Tooth loss from accidents, gum disease, failed root canals, or decay is common—in fact, one in four adults lose all their permanent teeth by age 74, according to the American Association of Oral and Maxillofacial Surgeons.
In the past, dentures and fixed bridgework were the standard options to help fill in the gaps, but dental implants have become a popular alternative in recent years, partly because of to their more natural look. But even though dental implants certainly provide a nice aesthetic result, replacing missing teeth is more than cosmetic.
Once a tooth is lost, the alveolar bone in the jaw that supports the tooth begins to disintegrate, which can affect the structure of the face, including the jaw and its joints and muscles if many teeth are missing. Remaining teeth are negatively affected, causing shifting and issues with bite (the alignment of the upper and lower teeth). This can result in difficulty chewing and poor nutrition. That’s why it’s best to replace missing teeth as soon as possible.
Pros of dental implants
A dental implant is a screw or framework made of titanium and other materials that supports a replacement tooth. Implantation is typically performed in several steps. First, an oral and maxillofacial surgeon anchors the implant into the jawbone where the new tooth will be placed. Three to six months later, after the screw has fully fused with the bone, a reconstructive dentist attaches a replacement tooth to a small metal post protruding from the implant.
Unlike bridges, implants don’t rely on neighboring teeth for support, which can help protect remaining teeth from damage. And, unlike dentures, bone loss is usually avoided since dental implants actually replace the tooth and its root.
Implants look and function like real teeth, with no telltale “clicking” noises or speaking and chewing difficulties that can occur with dentures. People in good health have the best chance for successful implants, but having health issues doesn’t automatically preclude patients from getting dental implants. Success rates of dental implants are lower in smokers, and chronic conditions such as diabetes can delay healing.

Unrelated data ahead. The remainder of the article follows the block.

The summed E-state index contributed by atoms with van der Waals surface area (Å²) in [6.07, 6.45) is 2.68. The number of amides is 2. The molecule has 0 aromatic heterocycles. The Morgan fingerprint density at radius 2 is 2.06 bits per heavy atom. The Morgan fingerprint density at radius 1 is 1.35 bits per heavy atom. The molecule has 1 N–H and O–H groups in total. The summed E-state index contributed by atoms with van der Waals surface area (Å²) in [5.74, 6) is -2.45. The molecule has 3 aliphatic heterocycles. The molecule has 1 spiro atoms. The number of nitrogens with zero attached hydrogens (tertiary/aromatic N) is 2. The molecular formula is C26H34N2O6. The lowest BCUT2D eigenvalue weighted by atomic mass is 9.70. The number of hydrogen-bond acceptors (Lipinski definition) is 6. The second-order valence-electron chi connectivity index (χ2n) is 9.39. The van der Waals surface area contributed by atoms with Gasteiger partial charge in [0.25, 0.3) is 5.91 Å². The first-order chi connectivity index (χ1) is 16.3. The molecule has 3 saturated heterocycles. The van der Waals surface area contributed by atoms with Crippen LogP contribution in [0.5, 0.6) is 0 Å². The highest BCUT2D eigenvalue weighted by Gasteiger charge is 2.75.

You’ll care for your implants in the same way you do for real teeth—with diligent oral hygiene and regular dentist visits.
Getting dental implants is generally considered safe, but as with any surgery, complications may occur, including bleeding; infection; and nerve, sinus or nasal cavity injuries. Other points to keep in mind:
■ Dental implants aren’t a quick fix. Multiple steps are involved—including waiting up to six months for the implant to fuse with the jawbone, a process called osseointegration. (A temporary tooth may be worn over the implant site.)
■ Infections can still happen. The gum around the implant can be infected by bacteria, triggering periimplantitis, a periodontal disease that can result in bone loss.
■ Additional dental work may be needed. If your jawbone is weakened by osteoporosis, for instance, the surgeon may graft bone onto the weakened portion. Your sinus cavity may also have to be lifted (sinus elevation) if it’s enlarged and pushing into the area that needs a bone graft.
■ They’re costly. Insurance doesn’t typically cover implants. Expect to pay several thousand dollars for a single implant to tens of thousands for multiple teeth.
Despite these drawbacks, implants are a safe and reliable option for older adults. Surgery has a success rate of more than 90 percent, and implants can significantly improve quality of life.
Treat or replace?
While replacing already-missing teeth with dental implants has known benefits, extracting teeth with the purpose of replacing them with implants typically shouldn’t be done without first trying to preserve teeth. A team of researchers, in a review published in October 2013 in the Journal of the American Dental Association, expressed concern that the procedure’s popularity could lead some clinicians to remove teeth that are salvageable and replace them with implants with no reason to do so.
After analyzing 19 studies involving implant or tooth survival rate, researchers found that the survival rate of implants didn’t surpass that of teeth that were compromised but had been treated and maintained. In follow-up periods of at least 15 years, the rate of tooth loss was 3.6 to 13.4 percent in those with compromised teeth and 0 to 33 percent in those with dental implants, leading the researchers to recommend preserving natural teeth for as long as possible.
Dental implants may be the best option to replace missing teeth or ill- fitting dentures— they have a natural look, better functionality, and the ability to prevent bone loss. They can improve chewing ability, speech and self- confidence. Moreover, dental implants are considered long-term replacements that can last a lifetime, while bridges and removable dentures may need replacing every seven to 10 years.
For teeth that aren’t yet missing, however, it’s reasonable to try to maintain them as long as possible—surgery is not without risk, and extraction of a diseased tooth can always be done in the future as necessary with an implant at that time.